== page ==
US President Barack Obama will visit Israel on part of a regional trip this spring, but does not plan to present any new proposals to restart long-delayed talks with the Palestinians, according to the White House.
The trip could come as early as next month, though no official date has been fixed. Obama will also stop in the occupied West Bank and Jordan.
But the visits are likely to focus heavily on Iran's nuclear programme and the ongoing civil war in Syria, and Obama is unlikely to push heavily on resuming negotiations.
He started his first term in 2009 with a new peace initiative, which quickly stalled over Israel's refusal to halt the growth of illegal settlements in the West Bank.
"Any time the president and prime minister have a discussion, and certainly any time the president has a discussion with leaders of the Palestinian Authority, those issues are raised," Jay Carney, White House spokesman, said on Wednesday.
"But that is not the purpose of the visit."
Earlier on Wednesday, the US ambassador to Israel, Dan Shapiro, said Obama would bring an "urgent" agenda to Israel that includes the situations in Syria and Iran. The visit will be Obama's first as president to Israel.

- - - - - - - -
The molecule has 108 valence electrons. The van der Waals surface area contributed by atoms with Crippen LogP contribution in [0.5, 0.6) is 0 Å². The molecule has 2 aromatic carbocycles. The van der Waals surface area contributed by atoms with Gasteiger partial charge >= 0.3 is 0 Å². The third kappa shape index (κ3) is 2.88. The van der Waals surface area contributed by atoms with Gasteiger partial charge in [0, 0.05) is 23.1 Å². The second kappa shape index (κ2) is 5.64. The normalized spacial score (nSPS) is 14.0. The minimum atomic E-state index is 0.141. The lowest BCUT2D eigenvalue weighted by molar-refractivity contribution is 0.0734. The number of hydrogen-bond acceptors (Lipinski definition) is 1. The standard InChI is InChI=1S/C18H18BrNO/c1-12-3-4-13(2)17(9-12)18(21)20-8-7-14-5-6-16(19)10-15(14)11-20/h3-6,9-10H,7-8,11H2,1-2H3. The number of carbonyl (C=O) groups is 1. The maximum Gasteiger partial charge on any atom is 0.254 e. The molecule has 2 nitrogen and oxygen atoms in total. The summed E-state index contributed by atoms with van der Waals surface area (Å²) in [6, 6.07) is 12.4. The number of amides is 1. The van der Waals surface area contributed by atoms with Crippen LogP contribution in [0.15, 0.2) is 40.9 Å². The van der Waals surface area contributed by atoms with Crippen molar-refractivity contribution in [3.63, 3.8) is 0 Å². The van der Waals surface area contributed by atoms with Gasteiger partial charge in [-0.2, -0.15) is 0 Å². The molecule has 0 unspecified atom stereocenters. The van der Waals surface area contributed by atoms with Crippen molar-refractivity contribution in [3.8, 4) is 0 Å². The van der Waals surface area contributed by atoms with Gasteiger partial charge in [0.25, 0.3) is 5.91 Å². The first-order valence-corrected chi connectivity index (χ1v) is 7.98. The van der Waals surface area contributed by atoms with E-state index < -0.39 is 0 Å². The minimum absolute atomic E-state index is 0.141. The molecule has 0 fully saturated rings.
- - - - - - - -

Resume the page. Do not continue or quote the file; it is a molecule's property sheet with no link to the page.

"The visit will be a good opportunity to reaffirm the strong and enduring bonds of friendship between Israel and the US," Shapiro said, adding that Iran and Syria would be the most important issues between the two countries.
Israeli media reported on Tuesday that the visit is likely to come in late March.
That should give Binyamin Netanyahu, prime minister, enough time to establish a new government.
His Likud party won the largest bloc of seats in last month's parliamentary elections, and Netanyahu is currently in talks with other parties to form a coalition.
Several senior Israeli politicians, including acting Knesset (parliament) Speaker Binyamin Ben-Eliezer, have urged Netanyahu to invite Obama to address the Knesset, local media reported.